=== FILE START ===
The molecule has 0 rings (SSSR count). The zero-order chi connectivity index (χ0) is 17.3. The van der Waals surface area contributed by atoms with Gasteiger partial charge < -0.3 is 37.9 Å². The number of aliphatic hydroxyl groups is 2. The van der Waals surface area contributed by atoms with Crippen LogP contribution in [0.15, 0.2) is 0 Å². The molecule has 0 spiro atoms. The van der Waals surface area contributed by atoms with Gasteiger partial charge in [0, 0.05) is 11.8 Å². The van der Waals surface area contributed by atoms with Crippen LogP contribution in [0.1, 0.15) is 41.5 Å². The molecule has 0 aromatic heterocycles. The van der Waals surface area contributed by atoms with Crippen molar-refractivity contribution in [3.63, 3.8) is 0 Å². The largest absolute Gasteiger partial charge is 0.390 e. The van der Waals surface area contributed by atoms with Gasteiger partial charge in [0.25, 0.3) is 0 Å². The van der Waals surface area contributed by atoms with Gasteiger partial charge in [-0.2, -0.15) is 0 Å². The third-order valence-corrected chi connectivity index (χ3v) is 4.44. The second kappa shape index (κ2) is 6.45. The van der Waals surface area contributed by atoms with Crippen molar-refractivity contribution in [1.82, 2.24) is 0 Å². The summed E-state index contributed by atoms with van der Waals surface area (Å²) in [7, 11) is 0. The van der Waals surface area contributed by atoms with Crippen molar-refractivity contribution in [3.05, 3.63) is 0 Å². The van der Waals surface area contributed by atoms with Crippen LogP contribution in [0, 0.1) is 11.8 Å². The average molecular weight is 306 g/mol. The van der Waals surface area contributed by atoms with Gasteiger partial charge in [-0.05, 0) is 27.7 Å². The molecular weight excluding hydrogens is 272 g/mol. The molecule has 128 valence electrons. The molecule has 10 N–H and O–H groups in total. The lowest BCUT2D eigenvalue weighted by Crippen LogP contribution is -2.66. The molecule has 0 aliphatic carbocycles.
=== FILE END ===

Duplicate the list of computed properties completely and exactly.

The molecule has 0 rings (SSSR count). The zero-order chi connectivity index (χ0) is 17.3. The van der Waals surface area contributed by atoms with Gasteiger partial charge < -0.3 is 37.9 Å². The number of aliphatic hydroxyl groups is 2. The van der Waals surface area contributed by atoms with Crippen LogP contribution in [0.15, 0.2) is 0 Å². The molecule has 0 spiro atoms. The van der Waals surface area contributed by atoms with Gasteiger partial charge in [0, 0.05) is 11.8 Å². The van der Waals surface area contributed by atoms with Crippen LogP contribution in [0.1, 0.15) is 41.5 Å². The molecule has 0 aromatic heterocycles. The van der Waals surface area contributed by atoms with Crippen molar-refractivity contribution in [3.63, 3.8) is 0 Å². The largest absolute Gasteiger partial charge is 0.390 e. The van der Waals surface area contributed by atoms with Gasteiger partial charge in [0.25, 0.3) is 0 Å². The van der Waals surface area contributed by atoms with Gasteiger partial charge in [-0.2, -0.15) is 0 Å². The third-order valence-corrected chi connectivity index (χ3v) is 4.44. The second kappa shape index (κ2) is 6.45. The van der Waals surface area contributed by atoms with Crippen molar-refractivity contribution in [1.82, 2.24) is 0 Å². The summed E-state index contributed by atoms with van der Waals surface area (Å²) in [7, 11) is 0. The van der Waals surface area contributed by atoms with Crippen molar-refractivity contribution in [3.05, 3.63) is 0 Å². The van der Waals surface area contributed by atoms with Crippen LogP contribution in [0, 0.1) is 11.8 Å². The average molecular weight is 306 g/mol. The van der Waals surface area contributed by atoms with Gasteiger partial charge in [-0.05, 0) is 27.7 Å². The molecular weight excluding hydrogens is 272 g/mol. The molecule has 128 valence electrons. The molecule has 10 N–H and O–H groups in total. The lowest BCUT2D eigenvalue weighted by Crippen LogP contribution is -2.66. The molecule has 0 aliphatic carbocycles.